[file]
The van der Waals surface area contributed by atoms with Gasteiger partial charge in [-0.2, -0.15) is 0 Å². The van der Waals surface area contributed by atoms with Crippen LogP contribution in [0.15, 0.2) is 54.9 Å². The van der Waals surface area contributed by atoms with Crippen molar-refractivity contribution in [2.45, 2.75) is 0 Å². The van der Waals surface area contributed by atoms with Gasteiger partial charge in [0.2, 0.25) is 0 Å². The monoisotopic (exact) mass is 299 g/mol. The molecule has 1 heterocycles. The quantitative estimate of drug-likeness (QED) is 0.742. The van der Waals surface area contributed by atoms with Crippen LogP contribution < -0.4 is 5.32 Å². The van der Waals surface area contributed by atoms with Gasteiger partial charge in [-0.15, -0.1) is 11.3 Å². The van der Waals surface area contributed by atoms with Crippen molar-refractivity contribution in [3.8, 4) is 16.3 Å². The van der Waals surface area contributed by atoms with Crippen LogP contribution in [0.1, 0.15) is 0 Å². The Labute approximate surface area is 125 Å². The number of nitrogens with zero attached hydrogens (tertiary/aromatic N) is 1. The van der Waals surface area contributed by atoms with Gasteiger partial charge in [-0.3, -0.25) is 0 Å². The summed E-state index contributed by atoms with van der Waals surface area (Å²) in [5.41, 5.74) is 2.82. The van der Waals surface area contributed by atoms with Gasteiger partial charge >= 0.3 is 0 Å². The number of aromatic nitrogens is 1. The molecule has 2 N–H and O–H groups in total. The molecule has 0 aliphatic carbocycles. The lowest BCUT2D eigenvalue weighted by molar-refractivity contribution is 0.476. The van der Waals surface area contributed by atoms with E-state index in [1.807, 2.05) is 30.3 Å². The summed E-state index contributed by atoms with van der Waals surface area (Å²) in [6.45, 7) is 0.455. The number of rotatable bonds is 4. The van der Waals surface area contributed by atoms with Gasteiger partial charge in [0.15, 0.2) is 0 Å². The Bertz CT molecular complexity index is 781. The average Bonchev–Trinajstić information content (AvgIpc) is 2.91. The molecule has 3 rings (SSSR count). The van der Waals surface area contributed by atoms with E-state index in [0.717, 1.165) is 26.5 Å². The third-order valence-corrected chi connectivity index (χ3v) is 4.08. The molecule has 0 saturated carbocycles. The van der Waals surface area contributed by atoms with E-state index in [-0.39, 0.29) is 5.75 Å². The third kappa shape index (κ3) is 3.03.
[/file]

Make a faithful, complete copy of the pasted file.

The van der Waals surface area contributed by atoms with Gasteiger partial charge in [-0.2, -0.15) is 0 Å². The van der Waals surface area contributed by atoms with Crippen LogP contribution in [0.15, 0.2) is 54.9 Å². The van der Waals surface area contributed by atoms with Crippen molar-refractivity contribution in [2.45, 2.75) is 0 Å². The van der Waals surface area contributed by atoms with Gasteiger partial charge in [0.2, 0.25) is 0 Å². The monoisotopic (exact) mass is 299 g/mol. The molecule has 1 heterocycles. The quantitative estimate of drug-likeness (QED) is 0.742. The van der Waals surface area contributed by atoms with Crippen LogP contribution < -0.4 is 5.32 Å². The van der Waals surface area contributed by atoms with Gasteiger partial charge in [-0.15, -0.1) is 11.3 Å². The van der Waals surface area contributed by atoms with Crippen molar-refractivity contribution in [3.8, 4) is 16.3 Å². The van der Waals surface area contributed by atoms with Crippen LogP contribution in [0.1, 0.15) is 0 Å². The Labute approximate surface area is 125 Å². The number of nitrogens with zero attached hydrogens (tertiary/aromatic N) is 1. The van der Waals surface area contributed by atoms with Gasteiger partial charge in [-0.3, -0.25) is 0 Å². The summed E-state index contributed by atoms with van der Waals surface area (Å²) in [5.41, 5.74) is 2.82. The van der Waals surface area contributed by atoms with Gasteiger partial charge >= 0.3 is 0 Å². The number of aromatic nitrogens is 1. The molecule has 2 N–H and O–H groups in total. The molecule has 0 aliphatic carbocycles. The lowest BCUT2D eigenvalue weighted by molar-refractivity contribution is 0.476. The van der Waals surface area contributed by atoms with E-state index in [1.807, 2.05) is 30.3 Å². The summed E-state index contributed by atoms with van der Waals surface area (Å²) in [6.45, 7) is 0.455. The number of rotatable bonds is 4. The van der Waals surface area contributed by atoms with Gasteiger partial charge in [0.15, 0.2) is 0 Å². The Bertz CT molecular complexity index is 781. The average Bonchev–Trinajstić information content (AvgIpc) is 2.91. The molecule has 3 rings (SSSR count). The van der Waals surface area contributed by atoms with E-state index in [0.717, 1.165) is 26.5 Å². The third-order valence-corrected chi connectivity index (χ3v) is 4.08. The molecule has 0 saturated carbocycles. The van der Waals surface area contributed by atoms with E-state index in [-0.39, 0.29) is 5.75 Å². The third kappa shape index (κ3) is 3.03.